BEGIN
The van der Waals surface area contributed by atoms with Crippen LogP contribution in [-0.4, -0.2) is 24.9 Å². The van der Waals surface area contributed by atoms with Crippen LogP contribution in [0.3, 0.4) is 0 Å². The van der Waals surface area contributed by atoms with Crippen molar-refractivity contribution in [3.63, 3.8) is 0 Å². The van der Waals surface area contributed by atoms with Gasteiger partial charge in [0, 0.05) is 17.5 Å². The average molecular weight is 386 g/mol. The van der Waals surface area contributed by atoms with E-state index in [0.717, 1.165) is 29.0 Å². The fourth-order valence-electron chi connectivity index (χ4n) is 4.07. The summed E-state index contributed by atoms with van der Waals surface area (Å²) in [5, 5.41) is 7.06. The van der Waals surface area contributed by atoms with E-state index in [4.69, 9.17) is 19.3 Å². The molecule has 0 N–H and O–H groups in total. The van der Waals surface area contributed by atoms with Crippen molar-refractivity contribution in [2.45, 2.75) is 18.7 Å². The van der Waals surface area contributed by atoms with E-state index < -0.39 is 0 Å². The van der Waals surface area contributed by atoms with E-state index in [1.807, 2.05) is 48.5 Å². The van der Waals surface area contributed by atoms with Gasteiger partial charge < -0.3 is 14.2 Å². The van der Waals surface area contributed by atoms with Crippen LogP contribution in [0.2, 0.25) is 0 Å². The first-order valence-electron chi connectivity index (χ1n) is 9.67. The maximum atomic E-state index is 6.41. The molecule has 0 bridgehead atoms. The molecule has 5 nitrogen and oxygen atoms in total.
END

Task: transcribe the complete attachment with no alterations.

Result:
The van der Waals surface area contributed by atoms with Crippen LogP contribution in [-0.4, -0.2) is 24.9 Å². The van der Waals surface area contributed by atoms with Crippen LogP contribution in [0.3, 0.4) is 0 Å². The van der Waals surface area contributed by atoms with Crippen molar-refractivity contribution in [3.63, 3.8) is 0 Å². The van der Waals surface area contributed by atoms with Gasteiger partial charge in [0, 0.05) is 17.5 Å². The average molecular weight is 386 g/mol. The van der Waals surface area contributed by atoms with E-state index in [0.717, 1.165) is 29.0 Å². The fourth-order valence-electron chi connectivity index (χ4n) is 4.07. The summed E-state index contributed by atoms with van der Waals surface area (Å²) in [5, 5.41) is 7.06. The van der Waals surface area contributed by atoms with E-state index in [4.69, 9.17) is 19.3 Å². The molecule has 0 N–H and O–H groups in total. The van der Waals surface area contributed by atoms with Crippen molar-refractivity contribution in [2.45, 2.75) is 18.7 Å². The van der Waals surface area contributed by atoms with E-state index < -0.39 is 0 Å². The van der Waals surface area contributed by atoms with E-state index in [1.807, 2.05) is 48.5 Å². The van der Waals surface area contributed by atoms with Gasteiger partial charge < -0.3 is 14.2 Å². The van der Waals surface area contributed by atoms with Crippen LogP contribution in [0.2, 0.25) is 0 Å². The first-order valence-electron chi connectivity index (χ1n) is 9.67. The maximum atomic E-state index is 6.41. The molecule has 0 bridgehead atoms. The molecule has 5 nitrogen and oxygen atoms in total.